How to invest in blue chip stocks, exactly? The short answer: carefully, like with any other investment. Investing in blue-chip stocks depends on your preferences, risk tolerance, portfolio objectives and diversification.
When investing in blue chips, making the right choices is essential. We'll help you learn what you need to do to take steps toward buying a blue-chip stock.
What Are Blue-Chip Stocks?
Blue-chip stocks are the very best companies in their respective industries. Their large businesses typically have many years, if not decades, of successful operations to back up the valuation. The phrase "blue chip" comes from poker because blue chips have the highest value. Blue chips may not be the answer if cheap dividend stocks are the goal.
In other words, investors looking for value may not want to invest in blue chips because they tend to come with higher price tags than their competitors. For example, McCormick & Company (NYSE: MKC), which has an unblemished 35-year history of dividend increases, trades at nearly 30x its earnings, while the Kraft Heinz Company (NASDAQ: KHC), which does not have a history of dividend increases, trades for only 15x its earnings.
So, what are blue-chip stocks? They are the leading companies in well-established industries, far from risky penny stocks.
What Makes a Stock a Blue-Chip Stock?
The qualities that make a blue chip are fairly general but come down to its quality as a business. How long has it been operating? How strong is the brand? How good is the revenue and, more importantly, the cash flow? The longer the company has been in operation, the more established its brand, the better the cash flow, and the "bluer" it is. In most cases, blue-chip companies pay dividends as dividend growers because they want investors to buy and hold shares.
Were you wondering about investing in blue-chip marijuana stocks? Think again. Marijuana stocks have not been around long enough to be blue-chip stocks.
Are blue chip stocks a good investment? That depends on the investor. Blue-chip stocks are good stocks to invest in but may only be right for some portfolios.
Why Invest in Blue-Chip Stocks?
Blue-chip stocks offer stability, safety and dividends through companies with well-entrenched businesses that have proven they can stand the test of time (and pay dividends while doing it). Blue-chip stocks also tend to be substantial businesses, large or mega caps, with deep moats related to their brands, product(s) or industries. They offer an element of safety and income for investors in the long haul. Among the many benefits is reduced volatility and, in many cases, market-beating dividend yields. When it comes to the stock market and what risk-averse investors should focus on, there are blue-chip stocks and everything else.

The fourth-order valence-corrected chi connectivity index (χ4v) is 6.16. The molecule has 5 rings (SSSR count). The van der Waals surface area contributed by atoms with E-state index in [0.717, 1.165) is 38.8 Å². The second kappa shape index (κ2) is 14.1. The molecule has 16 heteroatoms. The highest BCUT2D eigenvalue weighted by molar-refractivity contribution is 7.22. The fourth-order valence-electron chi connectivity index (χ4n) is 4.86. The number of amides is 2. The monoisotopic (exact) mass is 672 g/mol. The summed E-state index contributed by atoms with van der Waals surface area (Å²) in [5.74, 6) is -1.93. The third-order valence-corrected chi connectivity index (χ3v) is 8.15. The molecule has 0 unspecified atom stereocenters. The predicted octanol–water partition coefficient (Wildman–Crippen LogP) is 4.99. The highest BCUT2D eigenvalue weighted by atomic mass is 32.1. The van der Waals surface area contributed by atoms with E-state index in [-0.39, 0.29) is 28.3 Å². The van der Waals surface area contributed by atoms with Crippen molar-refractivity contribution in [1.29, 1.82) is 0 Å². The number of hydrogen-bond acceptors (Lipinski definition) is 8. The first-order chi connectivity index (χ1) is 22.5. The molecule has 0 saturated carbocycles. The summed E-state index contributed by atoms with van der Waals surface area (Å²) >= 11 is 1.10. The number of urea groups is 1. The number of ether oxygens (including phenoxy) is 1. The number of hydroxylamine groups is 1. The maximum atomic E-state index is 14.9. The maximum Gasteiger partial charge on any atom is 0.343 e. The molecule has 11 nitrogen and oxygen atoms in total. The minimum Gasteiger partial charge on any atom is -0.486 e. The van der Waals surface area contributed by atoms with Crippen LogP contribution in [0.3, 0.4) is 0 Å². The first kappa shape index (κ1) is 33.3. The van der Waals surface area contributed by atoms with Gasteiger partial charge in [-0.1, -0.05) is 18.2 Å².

How to Invest in Blue-Chip Stocks
Investing in blue-chip stocks is easy. Here are a few tips on how to buy blue-chip stocks and build a winning portfolio.
Step 1: Build a watchlist of blue-chip stocks.
The first step is to build a watchlist of blue-chip stocks. The list should be diversified and include stocks you might want to buy. You can put together a watchlist of stocks on many stock news sites, including on MarketBeat. The purpose of the watchlist is to develop a list of the stocks you want to build positions in and then keep track of them, waiting for opportune entry points. Entry points are times when the stock's price pulls back from higher levels, offering better value and yield for investors.
Step 2: Pick the right blue-chip stocks.
After building the watchlist, do some more research and decide which blue chip stocks are right for you, such as reviewing the fundamentals of each stock you're considering, such as cash flow and return on assets. The watchlist is something that will evolve. Investors can add new stocks they find or become interested in and also cut out any that don't maximize the portfolios' goals. What makes the right blue chip stocks depends on the investor, the goal of the portfolio and the allocation targets for holdings. A $1,200 stock may be attractive for many reasons, but the price is so high it may be a problematic fit for smaller portfolios. At face value, a single share is worth more than 10% of a $10,000 account and may expose it to undue risk.